Skip to main content

NY report card shambles casts doubt on England

As 97% of schools there receive A or B grades, worries shift to flagship DCSF policy

As 97% of schools there receive A or B grades, worries shift to flagship DCSF policy

School report cards, a centrepiece of the Government's education policy, have run into major problems in New York, the city where they were developed.

Last week, 97 per cent of New York's elementary and middle schools gained either an A or a B grade on their report cards.

The results render the grades virtually useless for their main purpose of helping parents to rate and choose between different schools.

Red-faced education officials in the US city now admit they may have to change the system to ensure that schools receive lower grades next year.

The news is also an embarrassment for the Department for Children, Schools and Families officials who, as The TES first revealed a year ago, were inspired to introduce report cards to England after a visit to New York.

They are designed to give parents a more balanced view of schools by including a range of indicators such as pupil opinions, attendance and comparisons with similar schools, alongside test results.

DCSF ministers have touted the cards as a fairer alternative to league tables, although they have baulked at getting rid of tables altogether.

The idea of summing up all the information on a report card in a single grade has always been controversial. Earlier this year 57 per cent of respondents to a DCSF report card consultation said they were opposed to them including overall ratings or grades.

Ed Balls, Schools Secretary, said he wanted grades so the cards could be used by the media to rank schools.

"I don't think a fair and easy ranking can be done without a single grade," he told journalists.

But the New York experience shows how difficult that can be with a single grade.

Beyond the obvious problem of grades A-D or F being a blunt comparison compared with the percentages used in league tables, it has highlighted the tricky issue of what happens when the vast majority of schools get the same grade.

The problem has developed in New York in just three years. In 2007, the year the cards were introduced, 23 per cent of elementary and middle schools in the city scored an A. In 2008 that climbed to 38 per cent and this year it shot up to 84 per cent.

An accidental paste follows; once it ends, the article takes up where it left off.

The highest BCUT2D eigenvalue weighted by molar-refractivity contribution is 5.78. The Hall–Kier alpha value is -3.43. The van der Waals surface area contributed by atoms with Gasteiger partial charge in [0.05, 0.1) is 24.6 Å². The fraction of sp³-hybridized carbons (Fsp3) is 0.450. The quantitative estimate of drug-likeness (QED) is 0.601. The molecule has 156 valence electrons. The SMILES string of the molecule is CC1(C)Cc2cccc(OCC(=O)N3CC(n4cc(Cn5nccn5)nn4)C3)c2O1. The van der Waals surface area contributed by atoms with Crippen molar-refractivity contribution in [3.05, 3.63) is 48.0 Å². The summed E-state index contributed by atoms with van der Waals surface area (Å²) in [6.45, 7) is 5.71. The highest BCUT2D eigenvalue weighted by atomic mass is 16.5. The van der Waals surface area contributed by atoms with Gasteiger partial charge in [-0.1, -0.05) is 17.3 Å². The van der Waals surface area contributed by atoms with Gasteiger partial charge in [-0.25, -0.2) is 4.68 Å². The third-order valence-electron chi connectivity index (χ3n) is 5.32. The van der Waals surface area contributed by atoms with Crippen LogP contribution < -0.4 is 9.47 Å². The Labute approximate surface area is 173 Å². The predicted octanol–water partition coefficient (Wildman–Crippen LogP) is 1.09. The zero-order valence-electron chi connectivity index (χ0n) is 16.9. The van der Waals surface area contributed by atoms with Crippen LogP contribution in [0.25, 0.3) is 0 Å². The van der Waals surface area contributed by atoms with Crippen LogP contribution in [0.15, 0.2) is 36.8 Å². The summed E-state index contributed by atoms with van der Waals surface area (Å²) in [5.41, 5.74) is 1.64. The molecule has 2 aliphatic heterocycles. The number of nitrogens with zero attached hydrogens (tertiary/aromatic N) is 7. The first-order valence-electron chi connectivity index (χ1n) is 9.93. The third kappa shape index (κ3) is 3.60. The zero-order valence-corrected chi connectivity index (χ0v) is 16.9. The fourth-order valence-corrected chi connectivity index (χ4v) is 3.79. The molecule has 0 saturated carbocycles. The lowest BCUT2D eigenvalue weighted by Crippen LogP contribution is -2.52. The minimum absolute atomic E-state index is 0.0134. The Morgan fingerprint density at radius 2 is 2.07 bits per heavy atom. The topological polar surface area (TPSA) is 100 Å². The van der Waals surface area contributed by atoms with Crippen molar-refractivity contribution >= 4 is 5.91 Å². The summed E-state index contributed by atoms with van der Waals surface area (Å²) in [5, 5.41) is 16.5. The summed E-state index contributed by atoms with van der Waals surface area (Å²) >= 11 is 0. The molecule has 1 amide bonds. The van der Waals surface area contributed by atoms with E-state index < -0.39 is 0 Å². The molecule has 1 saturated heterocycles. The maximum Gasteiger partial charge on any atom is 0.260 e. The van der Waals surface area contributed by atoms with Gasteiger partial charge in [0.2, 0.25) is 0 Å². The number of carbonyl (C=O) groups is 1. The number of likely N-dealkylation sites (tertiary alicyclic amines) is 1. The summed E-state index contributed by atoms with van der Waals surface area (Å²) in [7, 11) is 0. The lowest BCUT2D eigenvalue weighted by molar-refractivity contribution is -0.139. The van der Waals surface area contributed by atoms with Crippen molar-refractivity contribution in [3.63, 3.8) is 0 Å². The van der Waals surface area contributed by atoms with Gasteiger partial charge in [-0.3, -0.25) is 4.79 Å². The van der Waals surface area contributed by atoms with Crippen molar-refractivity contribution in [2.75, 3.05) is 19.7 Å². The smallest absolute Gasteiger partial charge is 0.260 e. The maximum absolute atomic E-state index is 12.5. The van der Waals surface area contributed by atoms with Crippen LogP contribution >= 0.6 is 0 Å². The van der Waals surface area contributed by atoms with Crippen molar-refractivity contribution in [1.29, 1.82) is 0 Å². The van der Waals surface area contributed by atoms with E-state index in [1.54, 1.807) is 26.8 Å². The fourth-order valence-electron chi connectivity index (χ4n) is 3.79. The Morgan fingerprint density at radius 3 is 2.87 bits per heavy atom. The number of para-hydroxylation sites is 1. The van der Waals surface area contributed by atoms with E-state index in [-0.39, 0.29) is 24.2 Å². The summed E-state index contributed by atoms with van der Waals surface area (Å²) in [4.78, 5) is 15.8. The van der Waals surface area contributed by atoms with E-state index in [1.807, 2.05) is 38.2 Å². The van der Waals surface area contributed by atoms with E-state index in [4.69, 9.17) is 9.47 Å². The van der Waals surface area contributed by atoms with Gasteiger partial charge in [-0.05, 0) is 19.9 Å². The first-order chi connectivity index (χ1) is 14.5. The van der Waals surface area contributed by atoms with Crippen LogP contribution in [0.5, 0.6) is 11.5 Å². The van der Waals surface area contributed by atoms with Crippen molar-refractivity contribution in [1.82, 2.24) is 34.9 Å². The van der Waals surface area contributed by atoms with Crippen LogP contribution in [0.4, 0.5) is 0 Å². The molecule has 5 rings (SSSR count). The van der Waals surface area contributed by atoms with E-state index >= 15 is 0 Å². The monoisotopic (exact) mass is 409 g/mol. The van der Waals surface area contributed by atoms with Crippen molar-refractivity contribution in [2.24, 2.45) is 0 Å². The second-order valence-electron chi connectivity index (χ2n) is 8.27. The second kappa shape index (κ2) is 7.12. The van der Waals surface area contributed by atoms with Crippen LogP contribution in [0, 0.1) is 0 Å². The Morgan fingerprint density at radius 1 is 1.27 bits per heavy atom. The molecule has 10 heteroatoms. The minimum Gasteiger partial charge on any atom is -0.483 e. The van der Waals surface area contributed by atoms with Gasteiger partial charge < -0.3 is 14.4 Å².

Shael Polakow-Suransky, from the city's education department, told The New York Times the system would be adjusted because he wanted to see a wider distribution of grades. "We are going to raise the bar," he said.

The DCSF plans to introduce report cards in England from 2011 after a two-year pilot.

Mick Brookes, National Association of Head Teachers general secretary, said: "This confirms what we have always said about a single report card grade.

"It is misleading and would not be any use to parents. It proves the old adage that to every complex question there is an answer that is simple and wrong."

A DCSF spokesperson said: "We believe a single overall grade is important to show a clear definitive view of a school's effectiveness among all stakeholders.

"Without an overall grade there is little hope of removing the relentless focus on a single academic indicator, which provides only a partial account of what schools do.

"But any final decision on whether or not an overall score or grade should be used in the school report card will not be made until after the pilot is ended."

Comment, page 46.

Log in or register for FREE to continue reading.

It only takes a moment and you'll get access to more news, plus courses, jobs and teaching resources tailored to you